In 1998, he coached two players - Nick Stefonick and Chris Magruder - to .400 seasons, the first time in modern Husky history that two players have topped that high plateau. Magruder, Kevin Miller and Ryan Lentz, all recruited and coached by Ross, finished their three-year Husky careers in 1998 as three of the best hitters in school history, as Magruder finished with the career hits, runs and steals record, Miller with the RBI record and Lentz with the single-season homer mark.
In 1994, he led the team to a .307 team batting average (fourth highest in team history at the time) and an average of nearly seven runs per game. Seven of UW's starters batted better than .300.
In 1993, he helped Derrin Doty to become only the second Husky in modern history to hit over .400 while leading the team to a .304 average. Another of his pupils in 1993, first baseman Randy Jorgensen, broke the school record with 61 runs batted in during the 1993 season.
Ross also oversees the Huskies' recruiting efforts, oversees the coaching of the catchers, and makes the offensive calls during games. His 1995 recruiting class was ranked No. 28 in the nation by Collegiate Baseball magazine, the first time a UW class had been ranked in the top 30. The 1996 class was even more highly acclaimed, earning the No. 8 ranking in that poll and his class for the '98 season was tabbed the No. 15 class in the country. The 2000 class ranked No. 18 and more recently, the 2001 season's crop of newcomers earned the No. 29 spot.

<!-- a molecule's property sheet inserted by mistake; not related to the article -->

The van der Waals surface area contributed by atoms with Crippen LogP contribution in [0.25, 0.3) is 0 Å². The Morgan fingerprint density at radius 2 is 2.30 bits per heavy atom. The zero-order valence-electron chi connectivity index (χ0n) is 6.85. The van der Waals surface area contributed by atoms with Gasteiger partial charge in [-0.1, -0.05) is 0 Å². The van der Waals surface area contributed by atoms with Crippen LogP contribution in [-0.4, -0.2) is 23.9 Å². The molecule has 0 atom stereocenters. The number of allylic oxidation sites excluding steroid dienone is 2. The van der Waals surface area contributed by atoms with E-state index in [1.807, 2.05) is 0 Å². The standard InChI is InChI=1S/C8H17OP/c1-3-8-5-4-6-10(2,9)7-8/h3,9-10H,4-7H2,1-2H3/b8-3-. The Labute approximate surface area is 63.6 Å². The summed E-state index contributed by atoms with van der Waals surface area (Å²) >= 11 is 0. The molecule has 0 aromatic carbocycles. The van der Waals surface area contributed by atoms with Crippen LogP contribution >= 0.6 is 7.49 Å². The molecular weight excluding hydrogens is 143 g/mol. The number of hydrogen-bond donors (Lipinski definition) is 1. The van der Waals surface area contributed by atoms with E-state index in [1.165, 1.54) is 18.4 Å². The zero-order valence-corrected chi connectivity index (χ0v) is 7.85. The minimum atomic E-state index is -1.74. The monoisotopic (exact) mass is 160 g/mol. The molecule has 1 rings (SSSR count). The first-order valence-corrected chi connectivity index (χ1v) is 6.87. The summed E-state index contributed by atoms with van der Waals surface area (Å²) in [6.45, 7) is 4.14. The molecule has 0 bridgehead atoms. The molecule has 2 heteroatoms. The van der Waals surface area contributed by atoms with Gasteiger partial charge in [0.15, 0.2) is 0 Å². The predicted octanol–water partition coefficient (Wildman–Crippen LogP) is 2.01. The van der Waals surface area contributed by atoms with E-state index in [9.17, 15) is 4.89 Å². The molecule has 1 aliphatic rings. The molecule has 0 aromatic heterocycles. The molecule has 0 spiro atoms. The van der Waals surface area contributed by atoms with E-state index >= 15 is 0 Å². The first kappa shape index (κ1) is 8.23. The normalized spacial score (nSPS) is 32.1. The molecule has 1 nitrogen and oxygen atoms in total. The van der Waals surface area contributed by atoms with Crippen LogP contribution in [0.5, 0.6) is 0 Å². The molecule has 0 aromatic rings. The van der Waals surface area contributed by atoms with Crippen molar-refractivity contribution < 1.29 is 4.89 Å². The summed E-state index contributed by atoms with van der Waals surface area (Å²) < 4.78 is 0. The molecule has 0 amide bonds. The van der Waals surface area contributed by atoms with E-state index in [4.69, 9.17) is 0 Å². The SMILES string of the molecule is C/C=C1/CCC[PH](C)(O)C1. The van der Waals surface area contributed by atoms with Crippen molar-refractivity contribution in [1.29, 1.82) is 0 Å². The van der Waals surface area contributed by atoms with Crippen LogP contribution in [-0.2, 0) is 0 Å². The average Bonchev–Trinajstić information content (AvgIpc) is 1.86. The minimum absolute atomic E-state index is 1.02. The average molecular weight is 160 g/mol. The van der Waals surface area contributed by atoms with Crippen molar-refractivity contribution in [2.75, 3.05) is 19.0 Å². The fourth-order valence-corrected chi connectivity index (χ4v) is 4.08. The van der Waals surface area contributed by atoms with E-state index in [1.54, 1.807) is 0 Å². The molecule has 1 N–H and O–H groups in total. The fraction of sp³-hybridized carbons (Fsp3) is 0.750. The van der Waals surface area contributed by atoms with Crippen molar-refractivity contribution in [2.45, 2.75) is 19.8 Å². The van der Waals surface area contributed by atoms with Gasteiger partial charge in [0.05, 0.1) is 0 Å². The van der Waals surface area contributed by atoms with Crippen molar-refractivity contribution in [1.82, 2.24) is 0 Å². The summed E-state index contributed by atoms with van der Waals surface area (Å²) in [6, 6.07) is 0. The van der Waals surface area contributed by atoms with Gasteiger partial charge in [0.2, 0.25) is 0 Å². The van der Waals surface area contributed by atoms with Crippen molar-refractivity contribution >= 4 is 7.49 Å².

In six seasons as Normandale's head coach, Ross compiled a 180-38 record and took his team to two NJCAA World Series, in 1988 and 1990. He also led the team to league championships in each of his six seasons at the helm and won three Minnesota state championships, four regional championships and two NJCAA District championships.
From 1990 to 1992, Ross also worked as a baseball coach for the United States Baseball Federation. In 1992, he coached the U.S. Junior National team (16-18 year olds) to a silver medal at the World Games in Mexico. Among the members of that team was current superstar Alex Rodriguez. Ross was also an assistant on the 1991 Junior National team and an assistant for an Olympic Festival team in 1990.
From 1980-86, he was head coach at Wisconsin-River Falls, which he lead from obscurity to state and NAIA District 14 championships in 1984 and 1985.
From 1980 to 1983, Ross served as head coach for two different teams in the Netherlands' Hoofdklasse Baseball League, a league in which he spent three summers as a top-notch professional player.
He was named NJCAA North Central coach of the year twice, NJCAA Region 13 coach of the year four times, MCCC (Minnesota Community College Conference) coach of the year three times and NAIA District 14 coach of the year twice. Ross has also served as a scout in the Mets and Yankees organizations.
Ross holds a bachelor's degree (physical eduation/coaching, 1982) and master's degree (supervision and instructional leadership, 1986), both from the University of Wisconsin-River Falls. He and his wife, Laurence, a native of the Netherlands, live with sons Alex and Luke in Kirkland.